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US dollar will remain dominant for the time being as long as the Federal Reserve maintains its hawkish stance on interest rate hikes and its plans to unwind some of its pandemic-related bond purchases.
The dollar index, which gained nearly 7% against major currencies last year, has continued its stellar performance this year, rising another 4% so far, with nearly half of those gains occurring in March alone.
Much of that strength was driven by comments from Federal Reserve officials, who, in addition to calling for 50-basis-point rate hikes, are openly discussing aggressively shrinking the size of the Fed’s nearly $9 trillion balance sheet.
This has driven U.S. Treasury yields to multi-year highs and investors into dollar-denominated assets, a key component of the strong dollar trade that is unlikely to fade anytime soon, keeping the currency well-bid.
According to data released on Friday by the US Commodity Futures Trading Commission, market speculators’ net long bets on the dollar reached an 11-week high in the most recent week.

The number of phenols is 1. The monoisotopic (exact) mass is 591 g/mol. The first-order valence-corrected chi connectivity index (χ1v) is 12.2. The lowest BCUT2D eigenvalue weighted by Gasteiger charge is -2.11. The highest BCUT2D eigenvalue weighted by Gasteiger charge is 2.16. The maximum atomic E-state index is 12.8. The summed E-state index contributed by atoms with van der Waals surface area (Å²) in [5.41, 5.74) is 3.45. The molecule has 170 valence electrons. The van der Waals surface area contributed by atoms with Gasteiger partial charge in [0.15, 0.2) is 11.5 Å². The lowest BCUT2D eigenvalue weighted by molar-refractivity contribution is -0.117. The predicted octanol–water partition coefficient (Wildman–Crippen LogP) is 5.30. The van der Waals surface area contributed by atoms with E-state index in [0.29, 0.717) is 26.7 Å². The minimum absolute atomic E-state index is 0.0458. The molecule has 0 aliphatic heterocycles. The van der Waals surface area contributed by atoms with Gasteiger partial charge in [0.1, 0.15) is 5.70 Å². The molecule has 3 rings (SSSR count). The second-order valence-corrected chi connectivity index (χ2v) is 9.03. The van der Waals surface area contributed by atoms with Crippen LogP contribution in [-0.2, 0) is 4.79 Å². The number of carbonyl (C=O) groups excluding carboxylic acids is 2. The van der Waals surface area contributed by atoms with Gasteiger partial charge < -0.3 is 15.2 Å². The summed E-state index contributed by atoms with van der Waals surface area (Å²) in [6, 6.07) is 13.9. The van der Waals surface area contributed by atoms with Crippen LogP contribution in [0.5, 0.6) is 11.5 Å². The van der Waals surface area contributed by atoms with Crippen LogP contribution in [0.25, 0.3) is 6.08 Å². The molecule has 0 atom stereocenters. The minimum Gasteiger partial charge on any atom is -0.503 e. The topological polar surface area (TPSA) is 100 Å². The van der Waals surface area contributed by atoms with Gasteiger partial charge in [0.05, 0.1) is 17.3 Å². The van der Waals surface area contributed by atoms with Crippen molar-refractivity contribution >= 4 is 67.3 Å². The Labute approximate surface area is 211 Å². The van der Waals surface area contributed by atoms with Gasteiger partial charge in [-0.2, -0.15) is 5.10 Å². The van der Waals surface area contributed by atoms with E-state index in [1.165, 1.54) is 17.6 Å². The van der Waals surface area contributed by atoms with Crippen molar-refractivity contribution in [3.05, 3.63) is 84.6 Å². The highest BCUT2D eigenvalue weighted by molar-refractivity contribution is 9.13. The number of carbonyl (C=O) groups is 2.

More than two-thirds of the analysts who responded to a separate question, 37 of 53, said the strong dollar trade would last at least another three months, with 17 saying it would last longer.
Thirteen respondents said the trade would be over in three months, while the remaining three said it was already over.
The Fed is arranging some forceful fixing this year. The fed finances rate is supposed to arrive at 3% in the principal quarter of the following year, however (they could) cut rates by the final quarter of 2023.
However, there are numerous reasons for the delay, not the least of which is the Russia-Ukraine war, which has sent the cost of energy and commodities skyrocketing, with Europe bearing the brunt of the burden.
Many developments in the energy market can be seen as the most significant upfront negative for EUR/USD – elevated prices are not going away anytime soon,” said George Saravelos, global head of FX research at Deutsche Bank.
On the other hand, further Fed repricing is becoming less beneficial to the dollar, the ECB has outperformed our (hawkish) expectations, and Europe’s fiscal response to offset the near-term growth impact appears substantial.
The euro was expected to recover its over 4% losses for the year and rise to $1.14 in a year, a view analysts have held for more than two years. Since September 2020, the euro has not gained ground against the US dollar for three months in a row.